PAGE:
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Tuesday, October 23, 2012

The Most (and Least) Accurate Polls

As we head into the final stretch of the campaign, we're likely to be inundated by a spate of poll results from all kinds of different organizations, and if, well, everything is any indication, then different pollsters are likely to show very different things about the state of the race in key swing states. There may be no point in trying to make sense of mind-bogglingly contradictory survey results, but in case anyone is interested, I took a look at the polling done in the run-up to the 2010 midterms and constructed a little table on which pollsters came the closest to foretelling the election results in states that are now considered "battleground" territory and which missed the mark.

I measured polling accuracy by looking at the results of the last public poll of each race by each pollster and comparing the margin between the two highest-polling candidates (sometimes the only two candidates) to the eventual winner’s margin of victory over the second-place finisher. If there was more than one poll tied for most or least accurate by this metric, then I compared each candidate’s individual poll position in the survey results with their eventual share of the final vote. This is why PPP is listed as having the most accurate poll of the Florida governor’s race despite the fact that their final pre election poll had Alex Sink (D) leading Rick Scott (R), the eventual victor, 48% to 47%. This was rated "most accurate" notwithstanding Scott’s victory because it underestimated Scott’s eventual share of the vote (48.9%) by only 1.9 percentage points, while overestimating Sink’s vote share (47.7%) by only 0.3 points. The next-most accurate survey of this race was conducted by Rasmussen Reports, which had Scott leading by three points heading into Election Day.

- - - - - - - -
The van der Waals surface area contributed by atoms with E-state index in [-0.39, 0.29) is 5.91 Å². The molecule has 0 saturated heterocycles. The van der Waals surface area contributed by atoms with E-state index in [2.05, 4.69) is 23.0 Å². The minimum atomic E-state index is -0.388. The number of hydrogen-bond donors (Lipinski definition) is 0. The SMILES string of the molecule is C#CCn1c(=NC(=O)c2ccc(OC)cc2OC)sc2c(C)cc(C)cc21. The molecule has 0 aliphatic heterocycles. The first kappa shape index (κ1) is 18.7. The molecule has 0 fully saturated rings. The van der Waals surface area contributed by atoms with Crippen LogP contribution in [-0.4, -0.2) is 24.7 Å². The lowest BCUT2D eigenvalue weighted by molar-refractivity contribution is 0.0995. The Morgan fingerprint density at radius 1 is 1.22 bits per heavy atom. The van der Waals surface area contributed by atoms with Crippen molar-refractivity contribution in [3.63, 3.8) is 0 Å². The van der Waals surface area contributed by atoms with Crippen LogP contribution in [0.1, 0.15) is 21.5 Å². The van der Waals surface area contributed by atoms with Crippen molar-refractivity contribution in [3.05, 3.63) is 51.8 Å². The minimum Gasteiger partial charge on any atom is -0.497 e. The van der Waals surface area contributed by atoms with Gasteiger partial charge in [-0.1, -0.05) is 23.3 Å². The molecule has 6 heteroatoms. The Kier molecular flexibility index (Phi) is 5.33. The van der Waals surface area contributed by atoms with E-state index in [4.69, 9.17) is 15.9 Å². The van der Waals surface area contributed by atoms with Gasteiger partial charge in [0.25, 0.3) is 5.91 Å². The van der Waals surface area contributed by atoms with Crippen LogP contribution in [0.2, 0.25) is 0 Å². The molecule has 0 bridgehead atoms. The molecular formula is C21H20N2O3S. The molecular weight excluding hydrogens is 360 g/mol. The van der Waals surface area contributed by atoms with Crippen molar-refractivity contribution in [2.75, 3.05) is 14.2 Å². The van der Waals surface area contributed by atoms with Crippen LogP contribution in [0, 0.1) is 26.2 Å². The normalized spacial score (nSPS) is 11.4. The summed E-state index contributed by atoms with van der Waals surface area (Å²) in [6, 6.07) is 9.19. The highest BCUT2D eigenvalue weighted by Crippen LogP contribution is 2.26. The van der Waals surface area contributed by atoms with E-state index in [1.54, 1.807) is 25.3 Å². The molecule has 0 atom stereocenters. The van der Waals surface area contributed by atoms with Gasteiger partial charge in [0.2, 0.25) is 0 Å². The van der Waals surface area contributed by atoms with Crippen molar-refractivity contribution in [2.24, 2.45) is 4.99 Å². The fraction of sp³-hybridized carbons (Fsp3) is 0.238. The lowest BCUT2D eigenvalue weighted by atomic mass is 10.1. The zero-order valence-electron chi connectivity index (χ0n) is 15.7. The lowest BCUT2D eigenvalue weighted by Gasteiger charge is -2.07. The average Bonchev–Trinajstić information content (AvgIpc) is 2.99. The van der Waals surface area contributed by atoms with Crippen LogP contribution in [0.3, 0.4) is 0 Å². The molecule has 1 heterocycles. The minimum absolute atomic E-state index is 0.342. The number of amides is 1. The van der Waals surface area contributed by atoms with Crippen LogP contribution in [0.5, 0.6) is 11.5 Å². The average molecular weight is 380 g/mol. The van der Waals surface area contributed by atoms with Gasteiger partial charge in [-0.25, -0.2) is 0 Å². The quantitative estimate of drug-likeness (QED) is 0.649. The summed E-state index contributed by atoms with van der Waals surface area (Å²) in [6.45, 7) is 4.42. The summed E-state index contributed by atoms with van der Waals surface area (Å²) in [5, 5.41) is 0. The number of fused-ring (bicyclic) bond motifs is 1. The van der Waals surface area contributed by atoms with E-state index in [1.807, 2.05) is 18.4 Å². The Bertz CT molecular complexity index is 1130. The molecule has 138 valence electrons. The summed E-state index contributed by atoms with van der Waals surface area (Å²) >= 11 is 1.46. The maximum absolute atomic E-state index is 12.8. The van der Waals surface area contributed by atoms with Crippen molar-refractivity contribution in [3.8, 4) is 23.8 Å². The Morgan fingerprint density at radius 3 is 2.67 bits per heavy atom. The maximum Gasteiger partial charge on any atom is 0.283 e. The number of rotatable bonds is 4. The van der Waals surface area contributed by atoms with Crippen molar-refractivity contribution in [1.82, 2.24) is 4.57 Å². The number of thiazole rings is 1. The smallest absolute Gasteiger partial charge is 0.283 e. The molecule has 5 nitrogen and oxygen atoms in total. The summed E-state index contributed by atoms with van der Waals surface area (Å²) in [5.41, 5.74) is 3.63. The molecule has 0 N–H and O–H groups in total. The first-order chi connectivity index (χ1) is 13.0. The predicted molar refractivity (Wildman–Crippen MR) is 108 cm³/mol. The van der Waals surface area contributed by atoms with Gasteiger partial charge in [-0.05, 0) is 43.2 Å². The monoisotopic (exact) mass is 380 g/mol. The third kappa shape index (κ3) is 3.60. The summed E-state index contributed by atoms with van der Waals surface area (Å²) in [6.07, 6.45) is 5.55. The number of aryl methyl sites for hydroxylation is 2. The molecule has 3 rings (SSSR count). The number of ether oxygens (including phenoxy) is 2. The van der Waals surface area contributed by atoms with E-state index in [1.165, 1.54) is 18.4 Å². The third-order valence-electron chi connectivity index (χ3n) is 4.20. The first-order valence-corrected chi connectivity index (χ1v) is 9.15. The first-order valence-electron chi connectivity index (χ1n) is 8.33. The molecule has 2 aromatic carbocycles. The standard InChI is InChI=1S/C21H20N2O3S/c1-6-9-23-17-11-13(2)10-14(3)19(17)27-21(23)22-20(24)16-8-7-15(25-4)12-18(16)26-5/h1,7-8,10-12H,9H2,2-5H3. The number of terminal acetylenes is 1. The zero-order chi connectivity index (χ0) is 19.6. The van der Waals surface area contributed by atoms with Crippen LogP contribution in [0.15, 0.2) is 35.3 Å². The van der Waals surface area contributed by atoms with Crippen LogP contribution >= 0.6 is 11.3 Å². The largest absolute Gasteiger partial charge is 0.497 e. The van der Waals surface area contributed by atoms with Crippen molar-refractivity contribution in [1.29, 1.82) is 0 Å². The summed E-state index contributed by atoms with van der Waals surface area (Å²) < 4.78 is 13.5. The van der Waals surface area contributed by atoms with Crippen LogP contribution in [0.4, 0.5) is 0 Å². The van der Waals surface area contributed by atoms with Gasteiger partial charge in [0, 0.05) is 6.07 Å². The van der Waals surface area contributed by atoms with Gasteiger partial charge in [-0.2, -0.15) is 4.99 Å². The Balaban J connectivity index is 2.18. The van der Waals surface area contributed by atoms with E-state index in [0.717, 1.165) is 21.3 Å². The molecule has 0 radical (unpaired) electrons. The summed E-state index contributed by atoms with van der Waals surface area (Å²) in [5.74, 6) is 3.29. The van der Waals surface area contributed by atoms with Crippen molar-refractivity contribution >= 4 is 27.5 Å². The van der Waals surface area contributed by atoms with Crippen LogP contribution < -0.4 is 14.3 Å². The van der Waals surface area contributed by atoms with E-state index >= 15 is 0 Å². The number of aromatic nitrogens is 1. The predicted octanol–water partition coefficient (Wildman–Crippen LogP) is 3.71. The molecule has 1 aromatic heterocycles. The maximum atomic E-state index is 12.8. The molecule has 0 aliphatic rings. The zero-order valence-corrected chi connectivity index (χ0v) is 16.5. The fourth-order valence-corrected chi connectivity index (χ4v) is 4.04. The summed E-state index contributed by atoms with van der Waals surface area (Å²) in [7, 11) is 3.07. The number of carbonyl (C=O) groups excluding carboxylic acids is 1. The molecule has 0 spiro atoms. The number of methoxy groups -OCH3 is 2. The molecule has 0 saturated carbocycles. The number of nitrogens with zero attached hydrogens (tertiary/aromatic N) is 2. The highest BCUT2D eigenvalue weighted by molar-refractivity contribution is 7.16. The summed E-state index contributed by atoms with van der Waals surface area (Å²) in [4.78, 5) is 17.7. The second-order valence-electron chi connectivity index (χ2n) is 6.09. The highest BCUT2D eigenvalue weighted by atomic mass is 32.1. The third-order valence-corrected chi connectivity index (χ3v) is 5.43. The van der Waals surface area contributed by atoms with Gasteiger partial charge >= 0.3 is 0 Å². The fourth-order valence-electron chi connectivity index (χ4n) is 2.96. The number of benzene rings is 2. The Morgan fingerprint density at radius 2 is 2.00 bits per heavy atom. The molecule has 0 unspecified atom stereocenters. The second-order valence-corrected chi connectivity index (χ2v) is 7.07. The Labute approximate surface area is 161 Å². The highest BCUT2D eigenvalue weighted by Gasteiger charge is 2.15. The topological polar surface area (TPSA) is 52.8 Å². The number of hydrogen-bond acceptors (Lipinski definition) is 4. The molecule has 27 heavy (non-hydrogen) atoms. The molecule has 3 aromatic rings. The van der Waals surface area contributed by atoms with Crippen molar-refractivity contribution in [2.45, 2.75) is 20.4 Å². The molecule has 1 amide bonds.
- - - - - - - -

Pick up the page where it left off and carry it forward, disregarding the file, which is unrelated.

Most Accurate Poll
Least Accurate Poll
Ohio Gov.
Pennsylvania Gov.
Florida Gov.
Colorado Gov.
Colorado Sen.
Florida Sen.
Iowa Sen.
Nevada Sen.
New Hampshire Sen.
North Carolina Sen.
Ohio Sen.
Pennsylvania Sen.
Wisconsin Sen.
Wisconsin Gov.
Nevada Gov.
Iowa Gov.
New Mexico Gov.
Michigan Gov.
New Hampshire Gov.
*Nailed it! (Poll results conformed exactly to election results.)

Of course, not all these races were as close as the presidential race is this year. The Senate races in Florida, Iowa and New Hampshire, and the gubernatorial elections in Colorado and Michigan, were all blowouts. Take that however you like. Also notice that the above table does not include any data from Virginia, which had neither a U.S. Senate race nor a gubernatorial election in 2010. In the 2009 race for governor there, SurveyUSA was right on the money; its final poll before Election Day showed Bob McDonnell (R) leading his Democratic opponent, Creigh Deeds, by eighteen points 58% to 40%. McDonnell won that election with 59% of the vote to 41% for Deeds. That was three years ago, however, so it may not be worth much.

Finally, there are a handful of states that are assuredly not up for grabs in the presidential election but are experiencing heated U.S. Senate and/or gubernatorial races. For those who are interested, here are my findings on polls of 2010 races in those states.

Most Accurate Poll
Least Accurate Poll
Connecticut Governor
U.S. Senate – Connecticut
Maine­ Governor
Massachusetts Governor
U.S. Senate – Washington

1 comment:


    Check that out, it is a more comprehensive way to look at it.